Zombies in commercial real estate, also called zombie mortgage properties, are a type of investment property that has been deserted by its owner after a foreclosure process begins.
The financier, which is often a bank, is yet to take possession of the property. In this case, the foreclosure process is yet to be concluded and the zombie title persists in the name of the initial owner.
In this article, we’ll go deeper into what exactly a zombie title is, how it happens, how to get rid of a zombie property and give you an example of a commercial zombie.
What Is a Zombie Title?
In residential and commercial real estate, a zombie title refers to a property that has been deserted by its owner after receiving a foreclosure notice. Also called a zombie mortgage, zombie foreclosure and zombie property, these properties often fall into disrepair.
In many cases, the property owner receives a foreclosure notice from the mortgage lender. Thinking that the property is about to become an REO property, also known as a bank-owned property, the owner vacates and abandons the property. But if the lender decides that the foreclosure process isn’t worth the expense, they are under no obligation to complete the foreclosure.
The owner may not even realize they still own the title and is still on the hook for payments. The fact that the property is still in limbo, lingering in a space where neither the owner nor lender are taking responsibility for payments and maintenance, is why the phrase “zombie title” was created.
Why Do Zombie Mortgages Happen?
Commercial zombie properties often happen in low-income communities. Buildings that weren’t well maintained in the first place are susceptible to becoming zombies.
Often, the owner was unable to lease-up the building and couldn’t cover their expenses. In other situations, the cost of maintenance and repairs may have led to the property owner being unable to repay their debts.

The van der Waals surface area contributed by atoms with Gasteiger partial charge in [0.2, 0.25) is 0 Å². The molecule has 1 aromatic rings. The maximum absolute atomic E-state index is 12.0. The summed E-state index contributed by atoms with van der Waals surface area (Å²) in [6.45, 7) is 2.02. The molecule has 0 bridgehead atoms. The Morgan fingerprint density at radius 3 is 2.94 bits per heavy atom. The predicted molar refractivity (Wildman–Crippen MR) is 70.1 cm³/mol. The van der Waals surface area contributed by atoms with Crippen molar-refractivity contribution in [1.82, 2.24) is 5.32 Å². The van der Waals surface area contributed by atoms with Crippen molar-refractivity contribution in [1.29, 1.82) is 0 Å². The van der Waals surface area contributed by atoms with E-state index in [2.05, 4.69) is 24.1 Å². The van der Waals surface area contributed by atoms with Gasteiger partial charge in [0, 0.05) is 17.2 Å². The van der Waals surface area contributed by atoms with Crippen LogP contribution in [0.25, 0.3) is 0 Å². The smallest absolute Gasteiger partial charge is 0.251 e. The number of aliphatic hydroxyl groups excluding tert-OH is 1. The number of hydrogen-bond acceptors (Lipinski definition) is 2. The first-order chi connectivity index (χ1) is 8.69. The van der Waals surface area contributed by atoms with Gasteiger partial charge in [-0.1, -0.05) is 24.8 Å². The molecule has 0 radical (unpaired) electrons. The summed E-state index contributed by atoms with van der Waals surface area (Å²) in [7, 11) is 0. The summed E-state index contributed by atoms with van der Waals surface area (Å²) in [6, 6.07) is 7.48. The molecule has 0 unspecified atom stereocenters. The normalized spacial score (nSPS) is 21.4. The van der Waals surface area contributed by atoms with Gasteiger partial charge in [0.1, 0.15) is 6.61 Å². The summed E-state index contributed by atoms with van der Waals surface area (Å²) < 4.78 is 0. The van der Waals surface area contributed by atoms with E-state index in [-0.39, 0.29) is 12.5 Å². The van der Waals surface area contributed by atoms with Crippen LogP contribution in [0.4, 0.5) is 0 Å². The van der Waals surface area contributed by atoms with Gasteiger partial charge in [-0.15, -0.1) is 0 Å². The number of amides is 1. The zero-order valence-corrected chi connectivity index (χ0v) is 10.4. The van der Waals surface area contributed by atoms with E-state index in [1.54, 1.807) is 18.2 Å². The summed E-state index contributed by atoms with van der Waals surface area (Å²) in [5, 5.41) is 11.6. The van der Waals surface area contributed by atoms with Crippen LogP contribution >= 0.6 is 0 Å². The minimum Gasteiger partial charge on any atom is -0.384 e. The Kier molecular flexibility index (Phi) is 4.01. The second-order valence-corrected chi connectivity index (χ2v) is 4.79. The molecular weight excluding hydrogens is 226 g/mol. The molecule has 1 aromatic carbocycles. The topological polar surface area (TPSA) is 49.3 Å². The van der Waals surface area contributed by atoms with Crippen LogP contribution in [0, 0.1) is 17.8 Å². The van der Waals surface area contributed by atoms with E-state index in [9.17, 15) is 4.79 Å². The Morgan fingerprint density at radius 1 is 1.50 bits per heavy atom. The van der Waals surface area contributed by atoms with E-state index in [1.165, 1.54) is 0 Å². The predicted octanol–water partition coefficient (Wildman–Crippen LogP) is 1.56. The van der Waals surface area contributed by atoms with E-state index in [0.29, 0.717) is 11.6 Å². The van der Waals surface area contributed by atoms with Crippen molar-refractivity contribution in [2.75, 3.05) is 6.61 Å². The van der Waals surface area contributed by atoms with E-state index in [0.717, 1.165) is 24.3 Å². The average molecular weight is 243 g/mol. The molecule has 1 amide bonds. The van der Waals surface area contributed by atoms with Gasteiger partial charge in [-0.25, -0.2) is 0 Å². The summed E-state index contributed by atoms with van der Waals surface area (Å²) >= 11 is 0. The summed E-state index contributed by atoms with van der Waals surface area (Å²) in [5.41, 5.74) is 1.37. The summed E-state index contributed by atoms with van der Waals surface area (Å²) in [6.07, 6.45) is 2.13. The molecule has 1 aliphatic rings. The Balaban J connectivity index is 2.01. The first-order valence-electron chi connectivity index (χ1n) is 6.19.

At the end of the day, all zombie mortgages are the result of an owner who is unable or unwilling to continue making payments, and a lender who is unwilling to take back the property, often due to it being in disrepair.
How to Save Your Commercial Zombie Property
If you just found out that you still own a property that you thought was taken back by the lender, you might be wondering how to get rid of a zombie property. There are a few ways to get this zombie off your back.
- Stay in the property – If you’ve recently received a foreclosure notice, don’t be so quick to vacate. You only need to vacate the property if you receive a notice to vacate from the lender. That is an indication that they are going through with the foreclosure process. Abandoning the property will only create more expenses if you realize later that you still own a zombie title.
- Work with your lender – In the case of an impending zombie mortgage, you may be able to restructure your loan with your lender. Lenders may be willing to work with you to avoid the trouble of a foreclosure process.
- Get your name off the title – Don’t assume that the lender completed the foreclosure process. Once you are sure they have, be diligent about getting your name off the title. If your name is on a zombie title, it will be much more difficult to purchase property in the future.
- Consider a short sale – Talk with your lender about performing a short sale. With a commercial short sale, you can get your name off the title and get rid of the zombie by selling it at a reduced price. Often, lenders will agree to short sales because it allows them to recoup some of their money without having to deal with the repairs, maintenance and taxes that the zombie property requires.